“I suppose,” he said. “But won’t you need your tub?”
“We don’t have many options, Thomas,” I said, annoyed. “We need to get you out from under the sink.”
I reached in and grab him. The stench was unbearable.
“This won’t work,” I said.
“Nothing can prepare you for this, I guess,” he said, meekly.
“It’s okay,” I said, stopping to weigh my options. “We’ll figure it out. We will figure it out.”
I ran out to a hardware store, quickly buying what I thought I’d need and returned home to resume my attempt to dislodge him from beneath the sink. I was sweating and grunting, trying not to think about what I was doing and touching. Finally, I got him out. Thomas sprawled across the floor, face down.
“What now,” he asked.
“I’m going to drag you into the bathroom,” I said. “I’m going to load you into the tub. I bought lye.”
“I wonder if that will do the trick,” he said.
“Let’s hope so,” I said.
It took me two hours to move Thomas a total of 18 feet. Dead bodies are heavy. Especially when they’re bloated. Thankfully I’d had the foresight to buy a tarp, so dragging him across the floor wasn’t terrible. But getting him into the tub was. It took all my strength. I had to use my shoulders and my back to heft him.
Thomas finally flopped into the tub, his head smacking the porcelain.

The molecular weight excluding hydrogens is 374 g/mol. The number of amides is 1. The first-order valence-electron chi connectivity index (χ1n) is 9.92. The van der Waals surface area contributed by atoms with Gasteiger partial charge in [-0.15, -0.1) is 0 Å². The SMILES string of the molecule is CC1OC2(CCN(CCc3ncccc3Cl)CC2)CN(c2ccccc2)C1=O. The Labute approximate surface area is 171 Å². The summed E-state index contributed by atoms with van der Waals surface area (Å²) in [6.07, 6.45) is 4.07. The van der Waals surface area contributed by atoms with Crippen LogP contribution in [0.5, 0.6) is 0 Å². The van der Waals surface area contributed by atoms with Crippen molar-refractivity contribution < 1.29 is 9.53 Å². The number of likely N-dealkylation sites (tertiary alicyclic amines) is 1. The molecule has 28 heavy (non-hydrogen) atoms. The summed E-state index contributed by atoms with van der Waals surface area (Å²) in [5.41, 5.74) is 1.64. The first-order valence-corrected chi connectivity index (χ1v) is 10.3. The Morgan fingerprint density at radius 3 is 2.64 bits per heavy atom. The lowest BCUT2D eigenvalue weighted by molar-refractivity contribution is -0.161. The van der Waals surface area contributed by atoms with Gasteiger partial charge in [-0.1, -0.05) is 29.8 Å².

“Ouch,” he said reflexively.
I let out a small laugh, then let myself catch my breath for a few minutes.
“Okay,” I finally said. “Time to pack you in lye.” I had already placed the bags in the bathroom. I turned Thomas face up and started pouring.
“Does it hurt,” I asked.
“Not at all,” he said.
I poured three bags into the tub with him. Only his head and neck weren’t covered.
“How long until I’m a skeleton,” he asked.
“Don’t know,” I said. “Guess we’ll find out.”
Once a week, I would fill the tub with water and replace the lye. Every time, little bits of flesh and muscle would fall off of Thomas’s rapidly decaying body. I had to scoop them into a bag and bury them. I had staked out four different burial sites around the city. All in wooded parks. Cities have a lot of underused parks, some of which I was developing a deep appreciation for.
Meanwhile, I was showering at my gym. Sometimes I went there just to shower. It was a big gym. No one seemed to notice.
One evening, Thomas asked me if I was ever nervous about my activities. I told him I wasn’t. I told him that very few things rattled me. “I moved a lot as a kid,” I said. “I just roll with things.”
By now, I had to also put Thomas’s head in the lye, but it didn’t diminish my ability to hear him, which is what we had both come to fear.